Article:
Tracing the Path of Rule Reduction

Ronald G.  Ross
Ronald G. Ross Co-Founder & Principal, Business Rule Solutions, LLC , Executive Editor, Business Rules Journal and Co-Chair, Building Business Capability (BBC) Read Author Bio       || Read All Articles by Ronald G. Ross

In this one-per-month special 'notepad' series, I am taking a quick look at important issues facing practitioners who are seeking to understand and apply the business rule approach for capturing business requirements and developing business systems.

In last month's column, we discussed the difference between decomposition of processes vs. reduction of the business logic expressed in rules.  In this month's column, we take a closer look at rule or logic reduction itself.[1]

Business Rule Solutions (BRS) broadly categorizes rules into governing rules, operating rules, and automated rulesTraceability for business logic results when information about the 'what, how, where, who, when, and why' of rule reduction from one level to the next is retained in an organized manner (e.g., in a rule repository).

  • Governing Rules tend to be high-level directives with broad applicability -- for example, Thou shalt not steal.  In business, such rules are often called policies.  On their own, governing rules are usually not directly actionable.  (For example, what is the meaning of 'steal' and how does that interpretation apply in various specific circumstances?)  Nonetheless, they do (or should) govern all actions in a general way.

  • Operating Rules are interpreted from governing rules.  An operating rule must be actionable -- that is within the specific context(s) to which it applies, it should provide unambiguous guidance.  For example in context of settlement activity, an operating rule might be:  The amount settled for an item on an order must be equal to the amount ordered for that item.

  • Automated Rules are representations of rules in a form that a computer (e.g., rule engine, 3GL, etc.) can directly evaluate.  They are the 'coded' counterparts of operating rules, sometimes having gone through significant translation and/or re-composition to satisfy the syntax understood by the given class of platform.

What are the linguistic properties of governing rules?  Since we are not likely to have much luck reinventing the language of lawyers, politicians, regulators, or CEOs and other company managers, this should probably be considered outside our control.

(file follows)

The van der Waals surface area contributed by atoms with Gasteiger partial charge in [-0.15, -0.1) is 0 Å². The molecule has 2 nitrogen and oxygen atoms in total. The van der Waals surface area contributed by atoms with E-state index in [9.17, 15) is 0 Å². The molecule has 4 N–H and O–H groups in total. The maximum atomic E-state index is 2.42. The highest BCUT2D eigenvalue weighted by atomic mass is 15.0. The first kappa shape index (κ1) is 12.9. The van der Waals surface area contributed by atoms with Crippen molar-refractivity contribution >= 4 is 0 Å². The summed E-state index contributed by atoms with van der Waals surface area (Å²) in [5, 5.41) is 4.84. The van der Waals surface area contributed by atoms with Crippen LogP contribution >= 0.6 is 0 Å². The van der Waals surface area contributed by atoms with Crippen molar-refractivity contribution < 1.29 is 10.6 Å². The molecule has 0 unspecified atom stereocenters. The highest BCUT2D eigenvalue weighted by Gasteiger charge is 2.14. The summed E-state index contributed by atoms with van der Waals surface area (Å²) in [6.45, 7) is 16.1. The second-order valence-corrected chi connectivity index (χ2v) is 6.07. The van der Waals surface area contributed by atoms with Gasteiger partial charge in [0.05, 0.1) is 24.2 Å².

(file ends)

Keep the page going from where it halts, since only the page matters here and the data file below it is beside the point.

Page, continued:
What about the linguistic properties of operating rules?  In RuleSpeakô, a rule statement must include one of the keywords must or only.  Everything else in the rule statement (except for articles to increase readability and quantifiers of various kinds) are explicit fact statements from the associated fact model (i.e., structured business vocabulary).

Let me clarify what I mean above when I say an operating rule must be actionable.  It literally means that a worker can read it and know how to act in a given situation.  I do not mean that the operating rule could necessarily be understood in the context of a knowledge/record-keeping system.  (Translation to that format should happen eventually -- sometime during system design -- but this is not the discriminator for operating rules.)

I definitely do not mean that the operating rule could be understood (i.e., evaluated or interpreted) by any kind of hardware/software platform!  That would put things into the realm of class of platform -- that is, models for automation -- and that's nothing you should be worrying about for either the business model (Zachman row 2) or system model (Zachman row 3)!


[1] Acks to Stan Hendryx for his input to this column.  return to article

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Standard citation for this article:

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Ronald G. Ross, "Tracing the Path of Rule Reduction" Business Rules Journal, Vol. 5, No. 2, (Feb. 2004)

About our Contributor:

Ronald  G. Ross
Ronald G. Ross Co-Founder & Principal, Business Rule Solutions, LLC , Executive Editor, Business Rules Journal and Co-Chair, Building Business Capability (BBC)

Ronald G. Ross is Principal and Co-Founder of Business Rule Solutions, LLC, where he actively develops and applies the BRS Methodology including RuleSpeak®, DecisionSpeak and TableSpeak.

Ron is recognized internationally as the "father of business rules." He is the author of ten professional books including the groundbreaking first book on business rules The Business Rule Book in 1994. His newest are:

Ron serves as Executive Editor of and its flagship publication, Business Rules Journal. He is a sought-after speaker at conferences world-wide. More than 50,000 people have heard him speak; many more have attended his seminars and read his books.

Ron has served as Chair of the annual International Business Rules & Decisions Forum conference since 1997, now part of the Building Business Capability (BBC) conference where he serves as Co-Chair. He was a charter member of the Business Rules Group (BRG) in the 1980s, and an editor of its Business Motivation Model (BMM) standard and the Business Rules Manifesto. He is active in OMG standards development, with core involvement in SBVR.

Ron holds a BA from Rice University and an MS in information science from Illinois Institute of Technology. Find Ron's blog on For more information about Ron visit Tweets: @Ronald_G_Ross

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